The Ease of Doing Business Initiative (EDBI) is helping turn sub-Saharan Africa’s markets into attractive investment destinations.
Over the past 15 years, Sub-Saharan African countries have been on a tremendous journey to reform their business environments. The results speak for themselves: In the “Doing Business” 2016 report, Sub-Saharan Africa recorded about 30 percent of the reforms that were implemented worldwide, and the region boasted half of the world’s top 10 improvers – making it the best-reforming region worldwide. As one example of what those trends mean: It takes four days to register a company in Kenya today, as compared to 54 days as recently as 10 years ago. In Rwanda, it takes an entrepreneur 32 days to transfer property – less time than it takes in Germany – compared to the 370 days that were required 10 years ago.
Despite the encouraging improvements, however, most Sub-Saharan African countries rank in the lower tier of the Doing Business measurements. Beyond the data about business conditions, it takes an average of 130 days for a business in the region to get a new electricity connection – yet, even after that business has such a connection, it experiences frequent power outages. The outages consume almost 700 hours per year – the highest such figure in the world.
We know that good practices, which are being implemented in the region, can help address such problems. The great challenge is to share that knowledge of good practices across reforming countries.
The EDBI is a peer-to-peer learning event that was requested by African countries that hope to facilitate knowledge-sharing about Doing Business reforms. For three days last month, Kenya hosted this year’s conference, whose theme focused on leveraging ICT to improve governments’ service to businesses – and ultimately to each country’s citizens. That theme seemed fitting for Kenya, which is a global success story on seamlessly integrating technology in citizens’ lives. Kenya, as you may recall, is the country that invented MPESA, the unique mobile-money payment system, and that is now rolling out “eCitizen,” the online government service portal.
It was inspiring to see the Rwandan and Malagasy delegations discussing government-service portals with the event’s Kenyan hosts, and to see delegates from Comoros and Guinea going back and forth on how to set up online tax-filing portals. The energy to learn and to share was certainly there.
Helping ‘business unusual’ work
Several fragile countries – Burundi, Côte d’Ivoire, Somalia, South Sudan and Zimbabwe – took part in the EDBI 2016 event. For some of those countries, coordinating competing priorities on the road to recovery can sometimes overshadow the business-reform agenda.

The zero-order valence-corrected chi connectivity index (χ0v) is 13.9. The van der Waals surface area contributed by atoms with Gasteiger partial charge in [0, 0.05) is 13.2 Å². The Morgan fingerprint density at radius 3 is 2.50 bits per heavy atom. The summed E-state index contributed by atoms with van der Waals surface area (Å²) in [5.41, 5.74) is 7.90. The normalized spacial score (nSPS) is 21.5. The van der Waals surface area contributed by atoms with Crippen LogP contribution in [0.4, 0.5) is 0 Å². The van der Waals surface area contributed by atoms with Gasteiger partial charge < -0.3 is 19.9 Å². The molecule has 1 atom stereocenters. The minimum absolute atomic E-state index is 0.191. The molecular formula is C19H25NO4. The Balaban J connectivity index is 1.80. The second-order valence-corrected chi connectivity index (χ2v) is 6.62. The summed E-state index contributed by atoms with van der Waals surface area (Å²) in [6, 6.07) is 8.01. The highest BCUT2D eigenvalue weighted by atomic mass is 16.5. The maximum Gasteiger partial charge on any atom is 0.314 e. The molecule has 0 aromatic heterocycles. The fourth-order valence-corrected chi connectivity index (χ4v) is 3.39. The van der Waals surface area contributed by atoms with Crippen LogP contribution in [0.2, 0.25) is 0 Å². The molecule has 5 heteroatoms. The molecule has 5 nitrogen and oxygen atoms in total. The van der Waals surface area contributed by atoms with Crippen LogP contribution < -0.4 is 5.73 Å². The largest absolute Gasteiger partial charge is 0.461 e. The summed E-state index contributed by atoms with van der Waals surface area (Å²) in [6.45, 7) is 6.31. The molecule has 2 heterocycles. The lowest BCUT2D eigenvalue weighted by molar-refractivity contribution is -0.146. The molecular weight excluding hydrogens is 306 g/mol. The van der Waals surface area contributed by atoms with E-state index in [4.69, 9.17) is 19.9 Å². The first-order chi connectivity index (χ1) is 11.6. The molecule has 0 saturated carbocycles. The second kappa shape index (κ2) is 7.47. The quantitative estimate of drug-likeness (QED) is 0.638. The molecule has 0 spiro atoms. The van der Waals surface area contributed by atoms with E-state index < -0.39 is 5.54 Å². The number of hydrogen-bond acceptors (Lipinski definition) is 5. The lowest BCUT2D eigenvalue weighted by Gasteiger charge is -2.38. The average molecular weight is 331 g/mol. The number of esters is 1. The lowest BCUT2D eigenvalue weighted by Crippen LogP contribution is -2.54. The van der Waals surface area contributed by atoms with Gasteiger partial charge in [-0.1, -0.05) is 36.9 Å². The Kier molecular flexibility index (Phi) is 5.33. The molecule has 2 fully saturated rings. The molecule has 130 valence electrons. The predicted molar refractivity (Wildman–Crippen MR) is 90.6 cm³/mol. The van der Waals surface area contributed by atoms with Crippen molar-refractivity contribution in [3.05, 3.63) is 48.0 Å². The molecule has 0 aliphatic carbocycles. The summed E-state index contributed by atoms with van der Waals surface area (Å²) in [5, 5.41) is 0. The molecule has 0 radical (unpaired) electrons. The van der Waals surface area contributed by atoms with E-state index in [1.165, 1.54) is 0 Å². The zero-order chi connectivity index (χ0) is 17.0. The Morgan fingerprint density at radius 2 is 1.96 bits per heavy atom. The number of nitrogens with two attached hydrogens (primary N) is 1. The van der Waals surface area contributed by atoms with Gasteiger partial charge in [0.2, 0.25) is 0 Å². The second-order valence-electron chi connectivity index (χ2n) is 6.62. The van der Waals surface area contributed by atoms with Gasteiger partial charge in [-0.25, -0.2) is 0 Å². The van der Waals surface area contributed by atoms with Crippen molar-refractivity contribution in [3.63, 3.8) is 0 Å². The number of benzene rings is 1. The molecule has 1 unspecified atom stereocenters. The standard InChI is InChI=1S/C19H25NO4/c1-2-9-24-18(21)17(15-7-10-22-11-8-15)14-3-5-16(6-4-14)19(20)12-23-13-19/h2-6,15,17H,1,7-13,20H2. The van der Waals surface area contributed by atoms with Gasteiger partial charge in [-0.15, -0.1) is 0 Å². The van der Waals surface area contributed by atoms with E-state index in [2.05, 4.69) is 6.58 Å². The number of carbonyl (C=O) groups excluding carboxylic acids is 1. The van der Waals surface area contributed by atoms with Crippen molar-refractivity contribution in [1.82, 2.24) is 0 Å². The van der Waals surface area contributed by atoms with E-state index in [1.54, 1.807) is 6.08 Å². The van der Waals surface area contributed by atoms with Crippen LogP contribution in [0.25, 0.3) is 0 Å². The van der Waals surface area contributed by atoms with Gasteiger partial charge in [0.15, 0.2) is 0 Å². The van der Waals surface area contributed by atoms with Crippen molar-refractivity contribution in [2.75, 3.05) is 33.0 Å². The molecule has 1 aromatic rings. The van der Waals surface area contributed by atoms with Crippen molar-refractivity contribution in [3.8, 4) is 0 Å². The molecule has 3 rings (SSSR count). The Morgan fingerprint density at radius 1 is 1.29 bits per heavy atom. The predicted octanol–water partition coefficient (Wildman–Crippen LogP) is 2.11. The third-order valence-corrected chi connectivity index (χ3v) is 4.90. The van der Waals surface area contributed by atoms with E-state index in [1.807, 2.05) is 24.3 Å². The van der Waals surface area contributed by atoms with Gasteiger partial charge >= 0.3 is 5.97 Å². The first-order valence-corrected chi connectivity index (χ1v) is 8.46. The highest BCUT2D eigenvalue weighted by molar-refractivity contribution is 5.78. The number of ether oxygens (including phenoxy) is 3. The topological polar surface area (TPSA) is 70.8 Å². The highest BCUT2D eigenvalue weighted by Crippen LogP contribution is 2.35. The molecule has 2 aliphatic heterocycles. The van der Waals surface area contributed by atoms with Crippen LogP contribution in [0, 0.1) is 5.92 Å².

In fragile countries, the reform agenda is sometimes more about turning “best practice” into “best fit,” to make sure that reforms can adapt to and can have an effect on local environments. It is also a sign that tides are turning. Zimbabwe, where the World Bank Group's Trade & Competitiveness Global Practice is supporting an ambitious reform program, actively participated in EDBI 2016 – a sure sign that the country is opening up for more, and better, business and that it is willing to take stock of best practices from around the region.
Four key messages emerged from EDBI 2016. First: Reforming countries must focus on reform impact on the ground and must systematically engage with the private sector, from reform design to implementation. Second: Governments from the region urgently need to improve access to electricity and to make progress on regional integration in order to enable enterprise growth. Third: It is critical to communicate in order to explain reforms, to ensure stakeholder buy-in and to facilitate implementation. Fourth: The Doing Business report has spurred positive competition among reforming countries and has catalyzed business growth in the region.
So, what comes next? Policy reformers and decision-makers who attended EDBI 2016 put it best: Ultimately, reforms in Sub-Saharan Africa must make economies in the region more competitive. That means making them more predictable and more efficient, which would make them more attractive places for investors to build businesses, which in turn would create jobs and increase revenue.
Learning from each other’s successes, and failures, will help achieve this goal – and that’s a positive reason for our team to continue to support the annual EDBI.